New to remote management? Here's how to keep everyone connected (literally)
If this is your first time managing a remote workforce, keeping everyone connected to the apps and services they use can feel daunting. Since connectivity is more important than ever right now, we compiled some helpful advice to get you started in your new role.
Well, that escalated quickly.
One minute, you’re at your desk checking the news, then whoosh! You’re headed out the door with a monitor in one arm and as much toilet paper as you could sneak from the supply closet in another. Now you’re trying to figure out how to keep an entire company up and running from your newly-assembled kitchen command center.
For businesses of every size, the shift to going fully remote brings a ton of new challenges, especially when it comes to keeping everyone connected to critical apps, online services, and each other. Whether you’re an IT admin scrambling to serve a newly-remote team or the person in HR who’s just been promoted to tech support, there’s a lot to get done in short order.
To help you keep everyone’s network issues to a minimum (while maintaining a safe distance), we’ve compiled some useful advice on getting some ground beneath your feet.
We're here to help
With all the uncertainty in the air, one thing you should be able to count on is your network. We’re compiling all the tools, tips, and resources we can find in one place to help you stay connected no matter where you are.
Don’t know where to start?
If you’re just getting settled into your new role as Remote IT Super-Human, there are some great things you can do right away to save yourself and your coworkers a boatload of headache later.
Map out everything you can
Your company’s work environment isn’t the only thing that’s changed. Now that everyone’s using their home network, your old topology maps (if you had them) aren’t going to be as useful. And while much of the actual topology is going to be pretty simple, you now have to consider the apps, tools, and services in use by each individual.
If you haven’t already, have your team do a full inventory of every app and service they’re using. Sure, you already know what flavor of productivity suite your company uses, but you might not know if a specific department started using a new tool to aid in remote collaboration.
Knowing everything everyone’s using isn’t just doing yourself a favor, either. It gives you a great chance to empower your coworkers. Speaking of which…
Empower your team to help themselves
Now that your coworkers are remote, running to you for help isn’t always an option. This is where a bit of proactivity can save you and them a ton of stress.
By finding, creating, and distributing troubleshooting resources, you can empower your coworkers in the event you’re unavailable or unreachable. This not only helps reduce the stress of uncertainty and inaction but also helps keep downtime to a minimum (which your boss appreciates a helluva lot right now).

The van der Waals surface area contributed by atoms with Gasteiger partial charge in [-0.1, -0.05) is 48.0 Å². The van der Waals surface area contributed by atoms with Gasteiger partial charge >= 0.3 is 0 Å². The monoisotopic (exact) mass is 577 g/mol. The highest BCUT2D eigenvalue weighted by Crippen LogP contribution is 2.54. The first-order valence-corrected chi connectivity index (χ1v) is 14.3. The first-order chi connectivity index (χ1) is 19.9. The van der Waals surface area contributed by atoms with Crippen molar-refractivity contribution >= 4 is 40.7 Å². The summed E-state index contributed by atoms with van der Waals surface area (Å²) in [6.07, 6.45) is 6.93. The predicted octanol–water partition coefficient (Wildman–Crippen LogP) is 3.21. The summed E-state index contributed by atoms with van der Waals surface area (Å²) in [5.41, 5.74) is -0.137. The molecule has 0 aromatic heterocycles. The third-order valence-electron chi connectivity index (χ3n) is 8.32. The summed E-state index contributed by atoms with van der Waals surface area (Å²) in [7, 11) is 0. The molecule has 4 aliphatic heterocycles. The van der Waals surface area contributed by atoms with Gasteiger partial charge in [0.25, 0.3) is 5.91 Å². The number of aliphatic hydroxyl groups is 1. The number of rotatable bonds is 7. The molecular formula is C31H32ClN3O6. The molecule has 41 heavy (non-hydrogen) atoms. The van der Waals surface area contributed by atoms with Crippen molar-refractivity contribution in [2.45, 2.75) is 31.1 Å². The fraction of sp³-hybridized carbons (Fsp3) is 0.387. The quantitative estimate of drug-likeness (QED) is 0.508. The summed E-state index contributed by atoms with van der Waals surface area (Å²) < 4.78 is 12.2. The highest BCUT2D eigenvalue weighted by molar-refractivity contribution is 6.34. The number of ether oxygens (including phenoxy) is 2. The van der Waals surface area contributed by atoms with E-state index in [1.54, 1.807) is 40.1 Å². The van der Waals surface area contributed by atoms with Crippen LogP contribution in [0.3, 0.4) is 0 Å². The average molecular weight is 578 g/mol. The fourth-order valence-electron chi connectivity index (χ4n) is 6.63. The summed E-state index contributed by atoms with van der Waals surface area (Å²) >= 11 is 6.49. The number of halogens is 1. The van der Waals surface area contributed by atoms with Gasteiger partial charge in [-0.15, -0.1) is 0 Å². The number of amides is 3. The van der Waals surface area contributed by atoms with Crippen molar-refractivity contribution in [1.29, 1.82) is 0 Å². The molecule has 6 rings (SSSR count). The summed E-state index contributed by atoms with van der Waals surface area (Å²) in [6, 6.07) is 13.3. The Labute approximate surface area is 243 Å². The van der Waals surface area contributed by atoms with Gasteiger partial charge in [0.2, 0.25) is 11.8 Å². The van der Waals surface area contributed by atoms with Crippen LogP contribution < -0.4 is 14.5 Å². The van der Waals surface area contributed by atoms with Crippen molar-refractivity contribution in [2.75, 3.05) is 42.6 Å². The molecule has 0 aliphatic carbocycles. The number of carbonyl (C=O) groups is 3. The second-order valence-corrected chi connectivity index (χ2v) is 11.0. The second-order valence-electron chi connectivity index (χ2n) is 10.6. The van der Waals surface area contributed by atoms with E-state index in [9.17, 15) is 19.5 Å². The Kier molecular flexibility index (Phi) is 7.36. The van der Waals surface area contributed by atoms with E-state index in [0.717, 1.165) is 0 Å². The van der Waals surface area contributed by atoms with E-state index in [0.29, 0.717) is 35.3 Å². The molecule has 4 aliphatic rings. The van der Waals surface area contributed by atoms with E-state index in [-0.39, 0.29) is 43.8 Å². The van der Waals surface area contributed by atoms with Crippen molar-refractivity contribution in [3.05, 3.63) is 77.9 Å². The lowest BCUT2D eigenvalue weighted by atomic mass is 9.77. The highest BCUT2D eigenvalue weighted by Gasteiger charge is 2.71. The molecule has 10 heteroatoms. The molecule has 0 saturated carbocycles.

These resources can take the form of basic troubleshooting instructions, contacts for services, or walkthroughs for critical apps. And not all of it needs to come from you! We have straightforward, easy-to-use guides that cover the most popular apps and services used for remote work. Check out our resource hub and our Wisdom section for more details, and let us know what apps and services you’d like us to include.
While you’re sending out your support resources, it also doesn’t hurt to remind them:
Start by looking for problems locally
Unfortunately, the vast majority of chronic connection issues are going to be in a place you can’t get to: the employee’s home. While one-off server issues or service outages may hinder your coworkers from time to time, the majority of problems are going to be within the sphere of their influence.
On the one hand, this is great news! If it’s a localized issue, you and your coworkers can take action! On the other, you don’t have visibility into the problem, which can make solving it a complete crapshoot.
To make matters worse, there’s a decent chance your IT toolkit wasn’t set up for your sudden relocation. If remote management is new to your company, the type of RMM software you might have is a bit bloated for your team member’s Macbook. Not only is adding a ton of new endpoints expensive, but they don’t offer the granularity of diagnostic data you’d need to troubleshoot the problem.
This is something we can help with.
Our network troubleshooting tool, PingPlotter, is a great option for helping test (and even monitor) remote machines. First, PingPlotter is always free to download, so you and your team can start testing hassle-free. Second, PingPlotter tests networks faster than your typical network tool. While most only test a network every minute, PingPlotter can do it every second. Third, and this matters a lot for remote workers, it’s easy to set up and share data.
Regardless of the tool you use, remember that, much like systematic change, most network problems start at the local level.
Gearing up for the long haul
For as quickly as things escalated, it appears that we might all be working remotely for a while longer than we may have originally expected. But just because we’re working apart doesn’t mean we can’t work together.
We’re keeping our eyes out for any services offering promotions, assistance, or anything else to make this hard shift to remote work a little easier, and you can find all of it in one convenient place. We’ll be doing our best to keep this hub updated as things progress.
And, as always, you and your team can download a free 14-day trial of PingPlotter to start solving network issues right away. Also, if you or someone you know is in an industry where PingPlotter can help keep things running (be it health services, manufacturing, communication, education, or e-commerce), get in touch with us. We want to support the world in whatever way we can.
Stay safe, and stay connected.